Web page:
Kevin G. Faley and Kenneth E. Pitcoff
*Originally published in the
New York Law Journal
September 3, 2010

Generally, insurance carriers of motor vehicles in New York State must provide first party coverage for their insureds, regardless of fault, up to $50,000. This includes: medical expenses, lost earnings and costs for medical supplies.1 However, Article 51 of the New York State Insurance Law, entitled the "Comprehensive Motor Vehicle Reparations Act" and commonly known as the "No-Fault Law," specifically excludes occupants of motorcycles from this coverage.2

Insurance Law 5103(a)(1) provides that "every owner shall be liable for: the payment of first party benefits to (1) Persons, other than occupants of another motor vehicle or a motorcycle." Paragraph (2) provides for first party benefits to the named insured and members of his household, and again excludes "occupants of motorcycles."3 Even the statutory death benefit of $2,000 for the death of a covered person is denied to the estate of the person if he was the occupant of a motorcycle.4

The word "occupant" is ascribed its normal dictionary meaning by the courts. Thus, in Innes v. Public Service Mut. Ins. Co.,5 the plaintiff as operator of his motorcycle is also an "occupant" and is properly excluded from no-fault coverage.

 Pedestrians who are struck by a motorcycle are, however, entitled to-first party benefits. A motorcyclist is required to maintain liability insurance under the financial security provisions of the Insurance Law. Therefore, the benefits under such a policy run only to pedestrians. Specifically excluded are "occupants of such motorcycle, another motorcycle or any other motor vehicle for loss arising out of the use or operation of the motorcycle."6

In Fleming v. Allstate Ins. Co.,7 a party was straddling a motorcycle with both feet on the shoulder of the road talking to another individual without sitting on the motorcycle at the time he was struck by an automobile. The court held that he was "occupying a motorcycle" within the no-fault insurance policy thus excluding coverage for individuals occupying a motorcycle.

While a motorcyclist's status as a non-covered person deprives him of the right to recover first-party benefits under no-fault, he is entitled to pursue his common law remedies in a third-party action against the owner and operator of a motor vehicle involved in the accident. Under these circumstances, he is not required to comply with the "serious injury" provision of Insurance Law 5104.8

Conversely, pedestrians or occupants of motor vehicles who are injured as a result of an accident with a motorcycle must prove that they have sustained a "serious injury" in order to recover money for personal injuries.9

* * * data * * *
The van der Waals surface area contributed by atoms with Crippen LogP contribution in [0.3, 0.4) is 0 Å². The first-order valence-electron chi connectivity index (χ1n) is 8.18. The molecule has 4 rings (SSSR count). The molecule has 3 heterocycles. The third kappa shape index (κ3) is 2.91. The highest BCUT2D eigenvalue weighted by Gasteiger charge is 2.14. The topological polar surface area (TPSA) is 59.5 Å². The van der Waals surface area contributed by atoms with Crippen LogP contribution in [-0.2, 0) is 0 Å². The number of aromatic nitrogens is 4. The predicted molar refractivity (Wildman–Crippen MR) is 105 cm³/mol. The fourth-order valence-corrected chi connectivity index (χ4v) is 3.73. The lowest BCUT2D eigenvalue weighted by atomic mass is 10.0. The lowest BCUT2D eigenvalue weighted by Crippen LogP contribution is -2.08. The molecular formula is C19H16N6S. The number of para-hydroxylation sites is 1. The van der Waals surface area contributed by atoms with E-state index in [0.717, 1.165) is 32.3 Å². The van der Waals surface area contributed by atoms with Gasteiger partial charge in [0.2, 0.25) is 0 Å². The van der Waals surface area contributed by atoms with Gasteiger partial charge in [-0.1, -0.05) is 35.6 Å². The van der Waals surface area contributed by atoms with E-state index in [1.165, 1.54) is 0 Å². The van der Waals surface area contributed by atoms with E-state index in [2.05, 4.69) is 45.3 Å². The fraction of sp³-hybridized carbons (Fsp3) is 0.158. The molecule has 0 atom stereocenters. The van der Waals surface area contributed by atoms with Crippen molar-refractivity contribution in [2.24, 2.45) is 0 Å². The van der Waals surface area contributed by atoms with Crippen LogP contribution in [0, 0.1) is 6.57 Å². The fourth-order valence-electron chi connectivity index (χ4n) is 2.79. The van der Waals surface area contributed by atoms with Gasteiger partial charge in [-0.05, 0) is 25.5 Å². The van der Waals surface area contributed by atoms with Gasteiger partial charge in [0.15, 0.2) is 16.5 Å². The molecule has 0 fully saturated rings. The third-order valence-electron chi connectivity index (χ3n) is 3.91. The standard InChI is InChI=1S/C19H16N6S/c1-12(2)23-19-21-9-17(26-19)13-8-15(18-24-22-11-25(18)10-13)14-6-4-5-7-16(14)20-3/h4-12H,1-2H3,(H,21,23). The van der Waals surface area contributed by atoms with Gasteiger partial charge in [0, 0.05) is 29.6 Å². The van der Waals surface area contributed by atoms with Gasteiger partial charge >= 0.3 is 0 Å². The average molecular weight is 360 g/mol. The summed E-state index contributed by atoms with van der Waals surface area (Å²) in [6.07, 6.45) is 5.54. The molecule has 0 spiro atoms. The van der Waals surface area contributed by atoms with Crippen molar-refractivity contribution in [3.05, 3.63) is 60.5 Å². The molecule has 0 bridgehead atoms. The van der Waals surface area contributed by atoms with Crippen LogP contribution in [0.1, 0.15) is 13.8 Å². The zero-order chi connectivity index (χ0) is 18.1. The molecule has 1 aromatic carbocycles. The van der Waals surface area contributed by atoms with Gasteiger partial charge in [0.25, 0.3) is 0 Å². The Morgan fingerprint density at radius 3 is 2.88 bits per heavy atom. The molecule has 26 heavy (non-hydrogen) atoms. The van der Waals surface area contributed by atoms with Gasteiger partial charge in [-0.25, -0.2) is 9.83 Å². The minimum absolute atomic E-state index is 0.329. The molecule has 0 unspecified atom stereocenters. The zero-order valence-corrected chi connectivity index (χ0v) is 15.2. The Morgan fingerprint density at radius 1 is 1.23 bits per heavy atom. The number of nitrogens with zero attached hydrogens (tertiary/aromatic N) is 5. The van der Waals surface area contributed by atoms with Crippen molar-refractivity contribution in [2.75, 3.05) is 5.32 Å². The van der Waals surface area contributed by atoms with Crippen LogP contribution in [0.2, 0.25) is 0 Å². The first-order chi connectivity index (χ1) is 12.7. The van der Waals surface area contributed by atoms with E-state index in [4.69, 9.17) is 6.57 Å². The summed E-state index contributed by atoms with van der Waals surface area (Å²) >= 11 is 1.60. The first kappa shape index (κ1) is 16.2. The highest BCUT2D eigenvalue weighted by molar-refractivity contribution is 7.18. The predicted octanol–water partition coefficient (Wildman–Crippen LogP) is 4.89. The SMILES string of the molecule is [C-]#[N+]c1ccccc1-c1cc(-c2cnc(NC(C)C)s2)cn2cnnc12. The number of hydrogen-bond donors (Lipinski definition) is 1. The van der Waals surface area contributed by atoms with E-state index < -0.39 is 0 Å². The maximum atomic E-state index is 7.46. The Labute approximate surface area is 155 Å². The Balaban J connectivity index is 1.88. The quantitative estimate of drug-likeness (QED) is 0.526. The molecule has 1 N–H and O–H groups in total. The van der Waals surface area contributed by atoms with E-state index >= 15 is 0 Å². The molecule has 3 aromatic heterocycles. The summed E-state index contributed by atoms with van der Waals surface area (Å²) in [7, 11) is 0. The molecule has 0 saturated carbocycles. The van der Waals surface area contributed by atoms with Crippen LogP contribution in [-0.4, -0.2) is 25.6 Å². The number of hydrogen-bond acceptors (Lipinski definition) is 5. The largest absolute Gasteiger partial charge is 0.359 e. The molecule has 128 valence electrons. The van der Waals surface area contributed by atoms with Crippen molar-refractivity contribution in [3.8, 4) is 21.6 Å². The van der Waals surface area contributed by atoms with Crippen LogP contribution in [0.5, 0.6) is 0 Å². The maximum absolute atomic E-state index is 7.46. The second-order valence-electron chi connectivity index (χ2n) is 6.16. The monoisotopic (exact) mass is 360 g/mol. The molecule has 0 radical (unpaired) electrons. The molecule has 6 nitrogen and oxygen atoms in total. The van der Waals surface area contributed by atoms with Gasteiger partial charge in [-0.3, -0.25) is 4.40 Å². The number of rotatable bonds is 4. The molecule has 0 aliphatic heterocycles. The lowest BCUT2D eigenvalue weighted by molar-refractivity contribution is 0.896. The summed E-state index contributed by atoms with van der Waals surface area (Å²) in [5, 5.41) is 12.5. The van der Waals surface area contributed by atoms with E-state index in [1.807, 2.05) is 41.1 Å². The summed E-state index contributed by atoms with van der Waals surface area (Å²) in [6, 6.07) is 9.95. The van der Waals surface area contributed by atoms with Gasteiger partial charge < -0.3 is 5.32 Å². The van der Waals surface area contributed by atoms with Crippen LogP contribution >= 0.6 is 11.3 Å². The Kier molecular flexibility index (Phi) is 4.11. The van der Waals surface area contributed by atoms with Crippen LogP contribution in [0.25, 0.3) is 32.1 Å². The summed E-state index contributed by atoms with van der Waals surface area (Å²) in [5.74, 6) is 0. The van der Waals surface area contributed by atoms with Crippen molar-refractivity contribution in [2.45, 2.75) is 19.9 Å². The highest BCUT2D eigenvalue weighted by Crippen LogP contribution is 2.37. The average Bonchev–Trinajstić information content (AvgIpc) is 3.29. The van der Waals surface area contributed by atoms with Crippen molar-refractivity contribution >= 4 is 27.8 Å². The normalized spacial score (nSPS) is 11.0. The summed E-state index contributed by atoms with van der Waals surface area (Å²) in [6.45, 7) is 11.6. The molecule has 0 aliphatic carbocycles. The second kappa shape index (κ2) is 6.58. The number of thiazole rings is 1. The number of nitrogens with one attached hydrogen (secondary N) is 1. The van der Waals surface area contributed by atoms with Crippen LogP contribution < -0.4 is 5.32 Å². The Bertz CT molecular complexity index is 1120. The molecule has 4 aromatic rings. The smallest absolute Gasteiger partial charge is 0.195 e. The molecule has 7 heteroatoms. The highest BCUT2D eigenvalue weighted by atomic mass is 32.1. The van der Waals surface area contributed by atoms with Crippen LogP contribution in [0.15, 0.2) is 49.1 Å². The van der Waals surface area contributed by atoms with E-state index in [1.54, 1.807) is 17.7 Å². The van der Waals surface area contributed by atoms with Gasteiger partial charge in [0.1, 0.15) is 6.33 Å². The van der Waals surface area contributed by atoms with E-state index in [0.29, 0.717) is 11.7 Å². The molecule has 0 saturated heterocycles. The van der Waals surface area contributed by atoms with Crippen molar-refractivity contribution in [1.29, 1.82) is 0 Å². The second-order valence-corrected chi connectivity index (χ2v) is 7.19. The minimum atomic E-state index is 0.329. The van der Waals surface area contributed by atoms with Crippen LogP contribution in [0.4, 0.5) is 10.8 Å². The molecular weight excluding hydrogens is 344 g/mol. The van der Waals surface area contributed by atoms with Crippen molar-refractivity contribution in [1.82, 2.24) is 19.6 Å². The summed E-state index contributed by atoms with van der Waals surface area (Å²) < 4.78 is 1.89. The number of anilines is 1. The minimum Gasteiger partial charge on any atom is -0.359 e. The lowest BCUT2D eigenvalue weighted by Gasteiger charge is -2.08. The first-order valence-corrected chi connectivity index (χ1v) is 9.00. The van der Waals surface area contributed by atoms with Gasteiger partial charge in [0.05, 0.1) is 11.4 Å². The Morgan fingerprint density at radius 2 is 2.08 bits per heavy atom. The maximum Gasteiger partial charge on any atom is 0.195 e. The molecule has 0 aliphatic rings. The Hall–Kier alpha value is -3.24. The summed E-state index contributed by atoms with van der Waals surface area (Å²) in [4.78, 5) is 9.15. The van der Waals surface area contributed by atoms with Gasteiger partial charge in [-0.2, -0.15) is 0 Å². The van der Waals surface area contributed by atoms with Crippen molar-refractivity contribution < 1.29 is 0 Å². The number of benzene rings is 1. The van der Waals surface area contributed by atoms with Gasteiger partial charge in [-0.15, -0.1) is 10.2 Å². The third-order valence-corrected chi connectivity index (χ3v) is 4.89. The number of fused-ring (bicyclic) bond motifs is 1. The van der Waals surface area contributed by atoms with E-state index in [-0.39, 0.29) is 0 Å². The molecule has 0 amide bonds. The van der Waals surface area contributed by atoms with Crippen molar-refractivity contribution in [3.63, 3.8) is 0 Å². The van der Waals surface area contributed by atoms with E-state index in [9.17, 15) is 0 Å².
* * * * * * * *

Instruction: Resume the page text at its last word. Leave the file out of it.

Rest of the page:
Oftentimes, the passenger of a motorcycle is the spouse of the operator. Should the spouse become injured by the negligence of his or her operator/spouse, the rules of spousal coverage apply. Section 313 of the New York State General Obligations Law passed in 1937 allowed a married woman to sue her husband, thus doing away with spousal immunity.10 Simultaneously, however, in 1937, Section 3420(a)11 of the Insurance Law was passed which required that, unless an express provision is in the policy of insurance, no policy of insurance was deemed to insure a spouse for injury where the injured spouse must prove the culpable conduct of the insured's spouse. Thus, in the case of motorcyclists, spousal coverage must also specifically be purchased or an injury due to the spouse's negligence will not be covered. Typically, the cost of spousal coverage in a policy is 5 percent higher than a policy without such coverage.

Traffic Laws and Regulations

All rights and duties applicable to the driver of any other motor vehicle are applicable to every person operating a motorcycle.12 A motorcycle is entitled to full use of a lane and no other vehicle can be driven so as to deprive the motorcycle of the full use of a lane. Motorcycles may operate two abreast in a single lane,13 however, more than two motorcycles abreast in one lane is prohibited.14 In litigating motorcycle cases, one must be cognizant that violation of a statute can be charged to the jury as constituting negligence.15

The operator of a motorcycle cannot overtake or pass in the same lane as the vehicle being overtaken.16 It is prohibited to operate a motorcycle between lanes of traffic or between adjacent lines or rows of vehicles.17 Motorcyclists are expressly prohibited from clinging to other vehicles or streetcars.18

Every motorcycle must have the following equipment:

Approved lights, including headlight, taillight, stop lamp and license plate lamp, at least one red reflector on the rear and directional signals if the motorcycle was originally equipped with directionals or is a 1985 or newer model; brakes, on 1971 on both wheels; a horn; muffler, "cutouts;" handlebars no more than 15 inches higher than the seat; a seat for the operator and a passenger seat in the rear if a passenger is carried (no more than one passenger is permitted).19

All motorcyclists in the state must use approved motorcycle helmets as set forth by the federal statute vehicle safety standards.20 They must wear approved eye protection and any windshields must meet approved standards.21 The headlight and taillight of a motorcycle must be on at all times when operating on the road.22

Children as Passengers

A child of any age may be a motorcycle passenger in New York State.23 Every passenger--child or not--must wear an approved helmet and ride on a permanent, regular seat on a motorcycle designed to carry more than one person.24 The passenger must sit face forward, one leg on each side of the motorcycle, with each foot reaching a foot peg, unless he or she is seated in a properly attached sidecar.25 It is illegal for an operator to carry a passenger, or for the passenger to ride, in a position that will interfere with the operation or control of the motorcycle or the vision of the operator.26